However, with this research being mainly in its infancy, further research is required, such as through in vitro and in vivo experimentation to comprehend how perovskite nanocrystals perform in a cellular environment as well as potential cytotoxicity. This may lead to further enhancement of stability with encapsulation to increase efficacy due to the extraneous factors of the body.  

This promising research can lead to scientific breakthroughs with collaborating researchers advancing biomedical applications using perovskite nanocrystals. Achieving suppression of a virus in this manner can be an effective strategy used for all viruses, including the SARS-CoV-2 virus and enable societies to have a better quality of life without the fear of disease transmission.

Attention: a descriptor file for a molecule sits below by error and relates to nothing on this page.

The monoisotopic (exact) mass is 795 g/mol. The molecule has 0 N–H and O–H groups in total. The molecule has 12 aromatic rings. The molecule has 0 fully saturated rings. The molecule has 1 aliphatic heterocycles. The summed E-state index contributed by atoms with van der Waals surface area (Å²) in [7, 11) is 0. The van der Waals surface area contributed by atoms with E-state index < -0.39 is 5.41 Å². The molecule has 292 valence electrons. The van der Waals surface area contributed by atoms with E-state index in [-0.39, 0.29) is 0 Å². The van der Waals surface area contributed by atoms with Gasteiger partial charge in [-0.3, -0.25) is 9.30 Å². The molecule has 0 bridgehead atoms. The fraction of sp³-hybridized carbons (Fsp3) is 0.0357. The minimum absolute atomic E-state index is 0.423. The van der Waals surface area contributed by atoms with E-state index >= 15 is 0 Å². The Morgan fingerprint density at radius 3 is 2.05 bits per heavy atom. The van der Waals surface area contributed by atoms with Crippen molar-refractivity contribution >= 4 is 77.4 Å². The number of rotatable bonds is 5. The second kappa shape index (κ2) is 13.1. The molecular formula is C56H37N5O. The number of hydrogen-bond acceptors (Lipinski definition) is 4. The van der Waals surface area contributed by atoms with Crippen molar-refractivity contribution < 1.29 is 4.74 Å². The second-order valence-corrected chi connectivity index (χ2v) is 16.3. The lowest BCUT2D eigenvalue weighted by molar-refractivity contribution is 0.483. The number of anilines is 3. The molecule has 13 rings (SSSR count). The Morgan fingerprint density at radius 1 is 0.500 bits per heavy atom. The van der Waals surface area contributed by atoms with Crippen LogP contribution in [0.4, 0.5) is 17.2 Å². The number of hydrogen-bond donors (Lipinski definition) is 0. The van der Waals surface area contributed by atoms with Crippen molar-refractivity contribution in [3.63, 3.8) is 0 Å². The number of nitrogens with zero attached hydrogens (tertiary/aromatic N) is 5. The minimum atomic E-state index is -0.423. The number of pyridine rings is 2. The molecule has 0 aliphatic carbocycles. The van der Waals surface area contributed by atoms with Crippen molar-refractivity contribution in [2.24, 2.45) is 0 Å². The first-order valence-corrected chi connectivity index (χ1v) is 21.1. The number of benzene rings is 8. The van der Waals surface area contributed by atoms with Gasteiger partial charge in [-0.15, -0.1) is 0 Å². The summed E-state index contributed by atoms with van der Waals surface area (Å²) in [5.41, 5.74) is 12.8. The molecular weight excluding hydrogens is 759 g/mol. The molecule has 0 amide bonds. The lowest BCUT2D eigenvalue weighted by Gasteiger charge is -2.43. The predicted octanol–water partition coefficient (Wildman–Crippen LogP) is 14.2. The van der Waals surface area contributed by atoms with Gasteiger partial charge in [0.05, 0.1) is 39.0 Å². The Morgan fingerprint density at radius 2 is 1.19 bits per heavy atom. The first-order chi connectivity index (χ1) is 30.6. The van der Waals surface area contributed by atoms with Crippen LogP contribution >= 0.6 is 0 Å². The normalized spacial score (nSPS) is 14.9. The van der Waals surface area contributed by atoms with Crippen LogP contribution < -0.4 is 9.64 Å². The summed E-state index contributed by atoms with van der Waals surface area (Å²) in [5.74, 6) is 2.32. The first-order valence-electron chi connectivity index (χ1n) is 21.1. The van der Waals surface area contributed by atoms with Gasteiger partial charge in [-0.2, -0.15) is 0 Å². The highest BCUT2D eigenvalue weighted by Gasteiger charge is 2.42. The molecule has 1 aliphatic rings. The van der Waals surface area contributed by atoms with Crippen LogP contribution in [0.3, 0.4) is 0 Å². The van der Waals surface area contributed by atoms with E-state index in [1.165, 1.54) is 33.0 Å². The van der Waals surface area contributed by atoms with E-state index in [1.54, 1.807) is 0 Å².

Continue reading: Polymeric Nanoparticles and the Future of Gene Delivery Methods.

Further Reading and References

Shao L., Wang J. (2015) Functional Metal Nanocrystals for Biomedical Applications. In: Ho AP., Kim D., Somekh M. (eds) Handbook of Photonics for Biomedical Engineering. Springer, Dordrecht. Available at: https://doi.org/10.1007/978-94-007-6174-2_34-1

Khedri, M., Zandi, P., Ghasemy, E., Nikzad, A., Maleki, R. and Rezaei, N., (2021) In-silico study on perovskites application in capturing and distorting coronavirus. Informatics in Medicine Unlocked, 26, p.100755. Available at: https://doi.org/10.1016/j.imu.2021.100755

Wang, S., Yousefi Amin, A., Wu, L., Cao, M., Zhang, Q. and Ameri, T., (2021) Perovskite Nanocrystals: Synthesis, Stability, and Optoelectronic Applications. Small Structures, 2(3), p.2000124. Available at: https://doi.org/10.1002/sstr.202000124

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Marzia Khan

Written by

Marzia Khan

Marzia Khan is a lover of scientific research and innovation. She immerses herself in literature and novel therapeutics which she does through her position on the Royal Free Ethical Review Board. Marzia has a MSc in Nanotechnology and Regenerative Medicine as well as a BSc in Biomedical Sciences. She is currently working in the NHS and is engaging in a scientific innovation program.